“We are Rohingya” photo exhibition in Cox’s Bazar

NEWS DESK

UNHCR, the UN Refugee Agency in partnership with the Cox’s Bazar Art Club has launched a two-week photo exhibition called “Aara Rohingya’” or “We are Rohingya”, showcasing photos taken by ten Rohingya refugees and allowing for an intimate look into what life is like for people living in the largest refugee camp in the world.

The exhibition that began on Thursday (Sept 2, 2022), will run till September 14 at the Cox’s Bazar Cultural Center.

Based on the Rohingyatographer magazine, this exhibit allows visitors to learn more about the individuals who have found refuge in Bangladesh, after fleeing violence and persecution in Myanmar five years ago.

“Through photography, Rohingya youth are telling their stories and document their collective memory and cultural heritage. The exhibit also shows how the lived memories of millions of Bangladeshis who were uprooted during the Liberation War inspired their generosity to host the persecuted Rohingya from neighbouring Myanmar.” says Johannes van der Klaauw, UNHCR Representative in Bangladesh.

Curated by David Palazón and Amena Khatun from the Liberation War Museum, this photographic exhibit explores themes of memory, hope, dreams, faith, beauty, craftsmanship, grief, loss, and love among the Rohingya refugee through 50 photographs. Additionally, 11 photographs from the Liberation War Museum archives have generously been included, showing the lives and stories of Bangladeshis, who in 1971 were forced to flee and live as refugees, during the Liberation War of Bangladesh.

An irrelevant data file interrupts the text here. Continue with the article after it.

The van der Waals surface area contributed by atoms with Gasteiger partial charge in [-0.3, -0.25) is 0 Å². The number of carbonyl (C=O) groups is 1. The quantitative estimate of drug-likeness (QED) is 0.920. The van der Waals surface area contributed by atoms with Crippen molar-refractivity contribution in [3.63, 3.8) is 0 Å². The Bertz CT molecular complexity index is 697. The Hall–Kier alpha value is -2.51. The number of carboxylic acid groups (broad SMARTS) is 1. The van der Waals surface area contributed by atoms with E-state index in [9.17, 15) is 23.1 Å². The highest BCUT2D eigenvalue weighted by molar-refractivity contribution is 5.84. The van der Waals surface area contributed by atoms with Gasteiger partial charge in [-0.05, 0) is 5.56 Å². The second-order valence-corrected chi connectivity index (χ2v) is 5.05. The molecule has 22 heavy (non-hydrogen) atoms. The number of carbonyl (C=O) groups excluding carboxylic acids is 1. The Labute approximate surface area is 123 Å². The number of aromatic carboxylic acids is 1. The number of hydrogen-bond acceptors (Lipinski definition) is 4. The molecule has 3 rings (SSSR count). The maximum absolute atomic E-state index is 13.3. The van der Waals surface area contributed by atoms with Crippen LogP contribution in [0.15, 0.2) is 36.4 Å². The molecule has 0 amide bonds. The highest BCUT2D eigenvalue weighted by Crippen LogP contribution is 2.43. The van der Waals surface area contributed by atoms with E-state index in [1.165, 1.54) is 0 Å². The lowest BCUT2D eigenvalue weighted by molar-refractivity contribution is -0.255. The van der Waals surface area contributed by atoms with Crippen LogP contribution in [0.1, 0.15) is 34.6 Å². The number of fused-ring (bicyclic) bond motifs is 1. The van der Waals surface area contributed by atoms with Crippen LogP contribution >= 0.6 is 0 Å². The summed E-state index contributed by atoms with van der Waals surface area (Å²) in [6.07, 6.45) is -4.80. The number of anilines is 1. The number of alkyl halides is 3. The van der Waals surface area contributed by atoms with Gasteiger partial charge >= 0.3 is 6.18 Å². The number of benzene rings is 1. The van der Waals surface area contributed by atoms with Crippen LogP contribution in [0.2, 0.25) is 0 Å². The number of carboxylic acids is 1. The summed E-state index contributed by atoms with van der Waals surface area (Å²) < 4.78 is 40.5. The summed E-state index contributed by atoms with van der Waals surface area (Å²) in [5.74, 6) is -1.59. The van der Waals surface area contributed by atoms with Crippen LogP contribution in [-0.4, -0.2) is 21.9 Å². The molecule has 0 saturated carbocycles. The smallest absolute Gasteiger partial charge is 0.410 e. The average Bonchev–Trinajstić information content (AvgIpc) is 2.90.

More than 50 per cent of Rohingya refugees in Bangladesh are youth. They have been living for more than five years in temporary shelters with limited access to education and skills development. Amidst the harsh conditions in the camps, art and photography are for them a mode of expression, to deal with emotions and feelings in a positive way and ease the pain. By painting or taking photographs they are also keeping their culture and history alive, as they mostly focus on documenting their community’s daily lives.

Some of the Rohingya refugee photographers were present, and the audience had the chance to learn more about their lives.

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